Loving All of Yourselves: Embracing Who You Were Then & Who You Are Now
I was a loud teenager: A vibrant hoodie wearing, air force ones with matching skateboard and voluminous greetings on the edge of her tongue. In a small poetry café on the incense-smelling east side, that girl blossomed into a hipster: dashikis and dunks, gladiator sandals and leather journals; conquering the stage one verse at a time. After four years of college and professionalism, I emerged from a cocoon of stability. I was a blazer and slack wearing, note taking, organizational fiend. In short, I was a tumultuous evolution.
As I wrote the initiation to the article you’re reading now; I shivered at some of the memories that I should be too unwilling to share. However, in journalism and writing alike, you’ve got to bare your vulnerability for relation.
That flamboyant teenager was a sucker for love. She met her first on a busy street in some busy place, her hair freshly blown by the Dominicans and gear just copped. Her crazy friends trickled behind her like summer rain, inconvenient but comforting all the same. They were scouring the scene for boys with baggy jeans and aspirations of college, an anomaly in their neighborhood. When they would find one or something remotely close, they’d make sure he noticed projecting their voices into the surrounding area.
Damn he’s fine.
You see him?
I kept these thoughts contained during my hipster years. Instead, I’d envelop those emotions into stanzas. My fellow lyrical comrades would accompany me on the trains, we’d spit guerilla style for the onlookers. Some would roll their eyes, annoyed we’d disrupted their silence and others would applaud ferociously. We were conscious of neither, lost in the pentameter of our hearts.
Now my cellphone fits perfectly there. Under the breast pocket of my suit, that same muscle pumps with aspirations of not-for-profit work, education and Banana Republic Sunday sales. My planner and MacBook have become extensions of my limbs. I am a woman of the workforce.
I am unaware of what my next stage will be, but I am aware that it will play a vital part in my motivation, reasoning, prowess and social identity. Via this notion, I prefer not to taint it. I would like to immerse myself within my experience and arise a butterfly of my own understanding. My selfhood, as will yours, will constantly be in review:
The best friend: I miss old you. Kick wearing and sarcastic Riv.
The relative: Oh you’ve moved on from that rhythmic stuff, this is more substantial writing. Grounded.
The associate: You write so much fiction/journalism now. Where’s the poetry?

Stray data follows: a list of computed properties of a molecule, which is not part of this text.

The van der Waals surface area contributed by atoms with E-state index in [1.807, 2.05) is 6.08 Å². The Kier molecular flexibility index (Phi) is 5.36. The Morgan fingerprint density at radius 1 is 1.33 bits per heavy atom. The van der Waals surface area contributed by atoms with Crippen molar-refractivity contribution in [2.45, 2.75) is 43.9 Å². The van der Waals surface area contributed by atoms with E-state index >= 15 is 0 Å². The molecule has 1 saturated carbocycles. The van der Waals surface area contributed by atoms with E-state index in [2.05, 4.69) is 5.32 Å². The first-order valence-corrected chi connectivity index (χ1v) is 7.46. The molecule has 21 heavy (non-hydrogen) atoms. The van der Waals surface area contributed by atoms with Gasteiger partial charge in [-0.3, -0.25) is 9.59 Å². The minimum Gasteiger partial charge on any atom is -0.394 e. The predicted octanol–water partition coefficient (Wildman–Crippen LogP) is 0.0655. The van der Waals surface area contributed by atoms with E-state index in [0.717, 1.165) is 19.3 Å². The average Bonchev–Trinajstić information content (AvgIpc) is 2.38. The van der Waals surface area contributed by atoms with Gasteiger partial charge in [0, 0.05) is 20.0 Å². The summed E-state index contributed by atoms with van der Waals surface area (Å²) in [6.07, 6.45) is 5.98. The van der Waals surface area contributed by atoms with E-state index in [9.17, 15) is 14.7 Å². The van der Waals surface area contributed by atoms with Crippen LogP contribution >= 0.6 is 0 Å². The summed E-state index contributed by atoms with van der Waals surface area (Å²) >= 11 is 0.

Although I politely respond, I don’t owe anyone an explanation and neither do you. Change as you please. Every fiber of your past is an affirmation. We are our ups and downs, tribulations and beliefs, mistakes and triumphant moments. We are constantly evolving, but I plead with each and every one of you to look for the positive in your negative. Our experiences shape us. Don’t let your additions become amendments, but uphold them as the guide for a molded social identity.
On Friday, I sported my aqua SB dunks and skinny jeans with a hint of professionalism; a blazer over my collared shirt. On our half days, Kortney (a fellow co-worker) and I debate loudly on the B train towards Brooklyn. Seasonally or whenever I feel up to it, you can find me adorned in sandals, journals and poetry readings; before or after work. I am a ceasing revolution, but I’m still known to battle with my inner self every now and then. Sometimes, I let her stare out of my eyes and use my lips to relay stories to onlookers who can’t believe I used to be her.
What they are unaware of is that there is no used-to-be. She’s still at the tip of my pen and lodged in my throat. When she is tired or uplifted, she’ll cascade through my voice box and remind the world she is still here.
We are revolving doors and witnesses of our former selves, but we should never shun them.
We should embrace them whole.
Selfhood is all about reflection. Throughout our successes we are “fly.” We flitter about, forgetting the components of our wings.
They are what make us….us.
“RivaFlowz” is a teacher and professional writer living in New York City. You can follow her on Twitter: @rivaflowz.
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